Sheep

Sheep have a lot of different production options. To raise sheep, you could breed ewes and raise lambs. You can also buy and finish feeding lambs. There is also the option of grazing management projects like those that work to control leafy spurge or keep solar farms grazed. In addition to meat, depending on your marketing skills and goals, fibre and milk are also options. For meat production, assuming revenue of $180 per lamb and 1.5 lambs per ewe, you would need approximately 26 ewes to qualify as a farm business.

Sheep do not necessarily require a full barn, as long they have some kind of shelter meeting the Code of Practice for the care and raising of sheep. Sheep do have a wide range of marketing options with the most commonly discussed being direct to consumer (farmers’ markets, community-supported agriculture shares “CSA”) and live auction sales. The most important consideration when buying sheep is to source them from a healthy flock using the production methods you want to use. There are multiple posts about raising sheep throughout the blog including Marketing Sheep through Auctions, and Purchasing Sheep.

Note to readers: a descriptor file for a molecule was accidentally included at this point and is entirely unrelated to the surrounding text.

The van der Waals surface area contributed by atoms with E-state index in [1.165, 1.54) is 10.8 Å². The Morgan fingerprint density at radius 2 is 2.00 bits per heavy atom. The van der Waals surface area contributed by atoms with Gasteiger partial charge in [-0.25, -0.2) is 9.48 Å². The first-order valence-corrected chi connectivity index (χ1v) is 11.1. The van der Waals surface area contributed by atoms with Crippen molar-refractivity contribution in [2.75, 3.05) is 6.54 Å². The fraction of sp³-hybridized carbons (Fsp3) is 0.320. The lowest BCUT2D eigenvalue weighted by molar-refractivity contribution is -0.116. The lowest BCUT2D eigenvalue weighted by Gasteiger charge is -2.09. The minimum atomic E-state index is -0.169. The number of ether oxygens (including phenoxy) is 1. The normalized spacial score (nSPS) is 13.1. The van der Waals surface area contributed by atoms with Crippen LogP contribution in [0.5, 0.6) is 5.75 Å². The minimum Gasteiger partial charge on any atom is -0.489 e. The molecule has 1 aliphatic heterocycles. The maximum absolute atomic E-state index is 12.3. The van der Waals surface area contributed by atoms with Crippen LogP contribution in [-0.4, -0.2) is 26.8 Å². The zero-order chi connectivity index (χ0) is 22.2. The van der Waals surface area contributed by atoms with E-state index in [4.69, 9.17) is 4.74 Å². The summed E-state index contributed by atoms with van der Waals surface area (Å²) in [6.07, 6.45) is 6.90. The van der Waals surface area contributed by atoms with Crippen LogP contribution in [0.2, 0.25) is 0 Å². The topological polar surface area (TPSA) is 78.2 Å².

As long as you like working with sheep, they are worth considering when starting your farm because the costs to entry are reasonable and marketing options are generally available in most regions. Some provinces do have sheep financing options which could be helpful when you are trying to expand the flock.

Beef

Much like sheep, beef cattle have a number of production options ranging from cow-calf to feedlots. Beef is one of the main agriculture sectors so information on raising beef is widespread and fairly easy to access as are the marketing options. The beef industry also has more supported financing options including feeder finance co-operatives and breeder finance co-operatives. Different routes can also include grazing leases, and producing purebred breeding stock.